football Edit

STULTZ: Cohen hits home run with Nike deal

John Cohen arrived at Auburn in November 2022 with many decisions on his plate. First, he had to find the right football coach to fix the mess Bryan Harsin created with such aplomb that books should be written about it.

Second, the renovations at Jordan-Hare Stadium and across the street at Plainsman Park were high on the list of many fans' and alums' concerns.

And, oh yeah, he had an apparel deal slowing ticking away with a company that is seemingly on the downhill of brand recognition.

It's not like Under Armour was bad for Auburn. Kevin Plank and his company went out of their way when the deal was announced, taking it to another level during the 2010 national championship season when planes flew over the University of Phoenix Stadium with the logos of both UA (the brand) and AU. It was nice that the Tigers went a different route with a company that was then on the rise. Personally, I love most of the products that UA puts out, regularly wearing their golf shorts and pants.

But not everyone was happy. You had the built-in excuse for Tony Barbee, a man composed of built-in excuses, about being an Under Armour school and not Nike hurting his recruiting efforts. (If you can call what he did "efforts.") Bruce Pearl showed that was a misnomer, racking up highly-ranked recruits and putting together a program that represent the brand well.

Yet there was also the problem with certain products, especially the shoes, that were brought up on a consistent basis. Frankly, the shoes weren't getting the job done, with a few coaches complaining about them.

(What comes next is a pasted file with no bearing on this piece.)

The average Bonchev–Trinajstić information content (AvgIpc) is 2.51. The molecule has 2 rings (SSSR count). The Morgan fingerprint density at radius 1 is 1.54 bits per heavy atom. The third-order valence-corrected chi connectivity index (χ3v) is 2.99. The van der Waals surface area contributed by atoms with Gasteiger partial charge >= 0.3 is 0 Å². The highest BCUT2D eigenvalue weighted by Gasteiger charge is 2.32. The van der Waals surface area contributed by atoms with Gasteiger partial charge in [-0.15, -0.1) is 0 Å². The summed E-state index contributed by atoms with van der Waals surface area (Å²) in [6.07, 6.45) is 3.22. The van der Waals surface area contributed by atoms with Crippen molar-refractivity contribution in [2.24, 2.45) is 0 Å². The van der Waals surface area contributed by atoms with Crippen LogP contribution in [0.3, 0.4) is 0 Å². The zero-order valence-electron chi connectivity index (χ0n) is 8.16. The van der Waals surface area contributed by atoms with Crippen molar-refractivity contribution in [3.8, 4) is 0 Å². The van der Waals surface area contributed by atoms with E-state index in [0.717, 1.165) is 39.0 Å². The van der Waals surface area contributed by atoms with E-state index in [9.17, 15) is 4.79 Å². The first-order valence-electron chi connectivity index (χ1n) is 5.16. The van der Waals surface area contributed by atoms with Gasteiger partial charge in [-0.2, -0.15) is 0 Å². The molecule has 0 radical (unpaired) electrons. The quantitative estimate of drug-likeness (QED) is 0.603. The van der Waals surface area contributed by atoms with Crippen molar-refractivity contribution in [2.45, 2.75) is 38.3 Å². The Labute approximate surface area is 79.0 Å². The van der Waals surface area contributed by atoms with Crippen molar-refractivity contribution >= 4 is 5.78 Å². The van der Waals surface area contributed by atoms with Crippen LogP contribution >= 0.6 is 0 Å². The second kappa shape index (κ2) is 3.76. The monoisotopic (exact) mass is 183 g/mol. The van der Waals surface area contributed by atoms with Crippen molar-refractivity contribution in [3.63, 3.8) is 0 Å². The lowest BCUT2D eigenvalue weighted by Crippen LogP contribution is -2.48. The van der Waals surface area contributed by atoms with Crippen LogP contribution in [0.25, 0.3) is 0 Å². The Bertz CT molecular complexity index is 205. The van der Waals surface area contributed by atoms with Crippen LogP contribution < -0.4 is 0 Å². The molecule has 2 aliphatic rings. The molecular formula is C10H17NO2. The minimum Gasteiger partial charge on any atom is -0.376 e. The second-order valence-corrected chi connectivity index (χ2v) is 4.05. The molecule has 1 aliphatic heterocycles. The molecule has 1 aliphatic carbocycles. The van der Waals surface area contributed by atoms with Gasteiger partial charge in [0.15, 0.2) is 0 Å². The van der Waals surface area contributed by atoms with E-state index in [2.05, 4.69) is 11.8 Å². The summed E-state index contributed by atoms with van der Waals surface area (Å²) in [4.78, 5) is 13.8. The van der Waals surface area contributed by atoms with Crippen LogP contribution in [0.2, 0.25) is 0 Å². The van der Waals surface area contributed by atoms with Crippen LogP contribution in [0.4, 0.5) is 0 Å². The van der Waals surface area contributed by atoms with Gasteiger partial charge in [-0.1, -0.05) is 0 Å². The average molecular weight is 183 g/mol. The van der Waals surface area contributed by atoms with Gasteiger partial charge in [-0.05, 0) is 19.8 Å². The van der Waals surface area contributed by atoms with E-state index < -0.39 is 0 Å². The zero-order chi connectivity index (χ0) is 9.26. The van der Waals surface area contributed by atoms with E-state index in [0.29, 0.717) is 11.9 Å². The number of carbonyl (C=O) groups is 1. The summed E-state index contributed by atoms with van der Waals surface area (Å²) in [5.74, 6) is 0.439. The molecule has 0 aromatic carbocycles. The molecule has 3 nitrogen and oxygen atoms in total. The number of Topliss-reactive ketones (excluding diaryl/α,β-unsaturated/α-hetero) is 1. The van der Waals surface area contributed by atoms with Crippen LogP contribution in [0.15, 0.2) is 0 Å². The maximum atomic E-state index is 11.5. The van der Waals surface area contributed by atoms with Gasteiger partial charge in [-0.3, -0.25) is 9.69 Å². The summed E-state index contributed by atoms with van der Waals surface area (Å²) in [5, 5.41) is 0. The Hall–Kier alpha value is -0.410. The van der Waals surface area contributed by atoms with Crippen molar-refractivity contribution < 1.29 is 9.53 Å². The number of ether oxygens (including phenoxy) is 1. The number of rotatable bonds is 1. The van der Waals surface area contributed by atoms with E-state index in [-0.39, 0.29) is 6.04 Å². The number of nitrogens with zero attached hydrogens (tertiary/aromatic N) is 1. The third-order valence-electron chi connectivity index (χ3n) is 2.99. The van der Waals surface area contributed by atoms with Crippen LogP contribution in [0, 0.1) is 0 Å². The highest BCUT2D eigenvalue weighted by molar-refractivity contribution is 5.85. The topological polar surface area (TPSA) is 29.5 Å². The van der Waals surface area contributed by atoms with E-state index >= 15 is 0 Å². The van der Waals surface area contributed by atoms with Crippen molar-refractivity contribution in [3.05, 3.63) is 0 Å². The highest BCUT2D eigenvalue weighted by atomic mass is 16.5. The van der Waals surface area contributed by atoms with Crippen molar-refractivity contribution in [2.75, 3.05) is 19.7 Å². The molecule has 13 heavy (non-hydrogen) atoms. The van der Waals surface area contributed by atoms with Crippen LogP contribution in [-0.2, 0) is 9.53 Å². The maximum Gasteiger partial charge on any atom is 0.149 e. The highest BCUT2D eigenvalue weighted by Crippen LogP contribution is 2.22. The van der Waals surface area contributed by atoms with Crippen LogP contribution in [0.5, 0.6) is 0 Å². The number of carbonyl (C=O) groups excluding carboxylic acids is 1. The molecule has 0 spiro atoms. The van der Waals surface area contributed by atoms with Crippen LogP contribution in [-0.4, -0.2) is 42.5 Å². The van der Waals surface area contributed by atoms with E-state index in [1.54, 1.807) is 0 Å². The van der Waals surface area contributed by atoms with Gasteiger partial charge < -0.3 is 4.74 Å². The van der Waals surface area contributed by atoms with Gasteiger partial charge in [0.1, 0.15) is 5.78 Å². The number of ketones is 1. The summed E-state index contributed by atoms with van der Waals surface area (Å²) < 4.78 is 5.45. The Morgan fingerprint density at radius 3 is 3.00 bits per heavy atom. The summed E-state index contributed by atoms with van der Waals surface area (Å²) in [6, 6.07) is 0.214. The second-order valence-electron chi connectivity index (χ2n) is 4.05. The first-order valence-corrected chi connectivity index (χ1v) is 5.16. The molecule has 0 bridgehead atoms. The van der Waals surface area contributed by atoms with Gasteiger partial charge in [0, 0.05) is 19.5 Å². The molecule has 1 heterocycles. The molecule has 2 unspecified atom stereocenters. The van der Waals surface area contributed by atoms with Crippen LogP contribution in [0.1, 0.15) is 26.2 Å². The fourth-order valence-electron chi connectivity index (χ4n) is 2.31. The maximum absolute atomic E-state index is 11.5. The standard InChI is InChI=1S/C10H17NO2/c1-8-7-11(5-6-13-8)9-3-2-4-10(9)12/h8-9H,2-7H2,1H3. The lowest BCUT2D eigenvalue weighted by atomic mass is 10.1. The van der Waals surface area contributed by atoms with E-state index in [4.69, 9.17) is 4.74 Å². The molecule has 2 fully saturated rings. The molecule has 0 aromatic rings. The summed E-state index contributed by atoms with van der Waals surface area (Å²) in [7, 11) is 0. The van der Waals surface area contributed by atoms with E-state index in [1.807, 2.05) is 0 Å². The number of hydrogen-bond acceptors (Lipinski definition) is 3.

To their credit, Under Armour tried to remedy the situation, but the fact of the matter was that it was time to move in another direction.

Enter Nike—the brand of brands in the athletic world. Everyone recognizes that swoosh logo and almost everyone can rip off lines from past and present commercials that the company has utilized to become a corporate juggernaut. While Under Armour has made strides, it was the other 67 2024 NCAA Tournament teams, and Nike was UConn.

If you polled every Auburn student-athlete about which brand they would want to wear if they could have their druthers, the majority would say, "Just Do It!" They grew up on the products, wishing to wear the Air Jordans and, shout out to the rapper Nelly, Air Force Ones. They attended Nike-sponsored events, and schools used their connection to the Oregon-based company as a positive while pointing out that Auburn couldn't offer the same.

Cohen had a choice: stay status quo with Under Armour or shoot for the stars with one of the world's best-known brands. Cohen didn't come to Auburn to maintain that status quo, even rebranding what J.A.B.A (Just Auburn being Auburn) should mean in his introductory press conference.

Coaches, student-athletes and fans all asked him to just do it. On Tuesday, Cohen just did it.